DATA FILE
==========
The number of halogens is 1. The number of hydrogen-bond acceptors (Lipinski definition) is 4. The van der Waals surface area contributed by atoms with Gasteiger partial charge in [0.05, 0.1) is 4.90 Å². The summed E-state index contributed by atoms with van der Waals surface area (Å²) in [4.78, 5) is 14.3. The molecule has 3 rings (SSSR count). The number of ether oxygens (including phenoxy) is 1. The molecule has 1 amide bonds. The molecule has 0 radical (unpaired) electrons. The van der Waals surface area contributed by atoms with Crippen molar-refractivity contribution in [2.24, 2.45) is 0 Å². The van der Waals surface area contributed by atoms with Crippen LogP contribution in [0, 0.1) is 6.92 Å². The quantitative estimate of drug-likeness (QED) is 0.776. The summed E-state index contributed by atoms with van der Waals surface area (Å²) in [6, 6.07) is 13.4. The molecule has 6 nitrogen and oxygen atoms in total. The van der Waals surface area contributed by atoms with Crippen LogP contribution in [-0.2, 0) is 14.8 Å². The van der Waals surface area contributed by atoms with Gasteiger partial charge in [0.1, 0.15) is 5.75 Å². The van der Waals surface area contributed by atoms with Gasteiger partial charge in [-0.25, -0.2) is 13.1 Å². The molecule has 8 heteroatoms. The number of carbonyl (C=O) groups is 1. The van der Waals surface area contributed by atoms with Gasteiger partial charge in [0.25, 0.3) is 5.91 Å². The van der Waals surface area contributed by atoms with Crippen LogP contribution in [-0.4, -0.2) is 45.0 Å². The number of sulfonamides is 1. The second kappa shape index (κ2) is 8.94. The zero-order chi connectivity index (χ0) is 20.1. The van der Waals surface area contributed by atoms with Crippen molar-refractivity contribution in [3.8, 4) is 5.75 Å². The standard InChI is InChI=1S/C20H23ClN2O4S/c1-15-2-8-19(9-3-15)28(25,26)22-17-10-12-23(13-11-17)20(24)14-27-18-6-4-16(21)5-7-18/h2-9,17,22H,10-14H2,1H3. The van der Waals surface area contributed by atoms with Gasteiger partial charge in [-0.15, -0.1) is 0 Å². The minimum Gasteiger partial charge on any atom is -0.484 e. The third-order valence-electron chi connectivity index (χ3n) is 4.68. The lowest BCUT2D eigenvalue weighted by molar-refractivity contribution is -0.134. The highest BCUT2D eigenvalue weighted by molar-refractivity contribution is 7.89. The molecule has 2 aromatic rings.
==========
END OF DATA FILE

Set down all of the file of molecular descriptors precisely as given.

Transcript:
The number of halogens is 1. The number of hydrogen-bond acceptors (Lipinski definition) is 4. The van der Waals surface area contributed by atoms with Gasteiger partial charge in [0.05, 0.1) is 4.90 Å². The summed E-state index contributed by atoms with van der Waals surface area (Å²) in [4.78, 5) is 14.3. The molecule has 3 rings (SSSR count). The number of ether oxygens (including phenoxy) is 1. The molecule has 1 amide bonds. The molecule has 0 radical (unpaired) electrons. The van der Waals surface area contributed by atoms with Crippen molar-refractivity contribution in [2.24, 2.45) is 0 Å². The van der Waals surface area contributed by atoms with Crippen LogP contribution in [0, 0.1) is 6.92 Å². The quantitative estimate of drug-likeness (QED) is 0.776. The summed E-state index contributed by atoms with van der Waals surface area (Å²) in [6, 6.07) is 13.4. The molecule has 6 nitrogen and oxygen atoms in total. The van der Waals surface area contributed by atoms with Crippen LogP contribution in [-0.2, 0) is 14.8 Å². The van der Waals surface area contributed by atoms with Gasteiger partial charge in [0.1, 0.15) is 5.75 Å². The van der Waals surface area contributed by atoms with Gasteiger partial charge in [-0.25, -0.2) is 13.1 Å². The molecule has 8 heteroatoms. The number of carbonyl (C=O) groups is 1. The van der Waals surface area contributed by atoms with Gasteiger partial charge in [0.25, 0.3) is 5.91 Å². The van der Waals surface area contributed by atoms with Crippen LogP contribution in [-0.4, -0.2) is 45.0 Å². The number of sulfonamides is 1. The second kappa shape index (κ2) is 8.94. The zero-order chi connectivity index (χ0) is 20.1. The van der Waals surface area contributed by atoms with Crippen molar-refractivity contribution in [3.8, 4) is 5.75 Å². The standard InChI is InChI=1S/C20H23ClN2O4S/c1-15-2-8-19(9-3-15)28(25,26)22-17-10-12-23(13-11-17)20(24)14-27-18-6-4-16(21)5-7-18/h2-9,17,22H,10-14H2,1H3. The van der Waals surface area contributed by atoms with Gasteiger partial charge in [-0.15, -0.1) is 0 Å². The minimum Gasteiger partial charge on any atom is -0.484 e. The third-order valence-electron chi connectivity index (χ3n) is 4.68. The lowest BCUT2D eigenvalue weighted by molar-refractivity contribution is -0.134. The highest BCUT2D eigenvalue weighted by molar-refractivity contribution is 7.89. The molecule has 2 aromatic rings.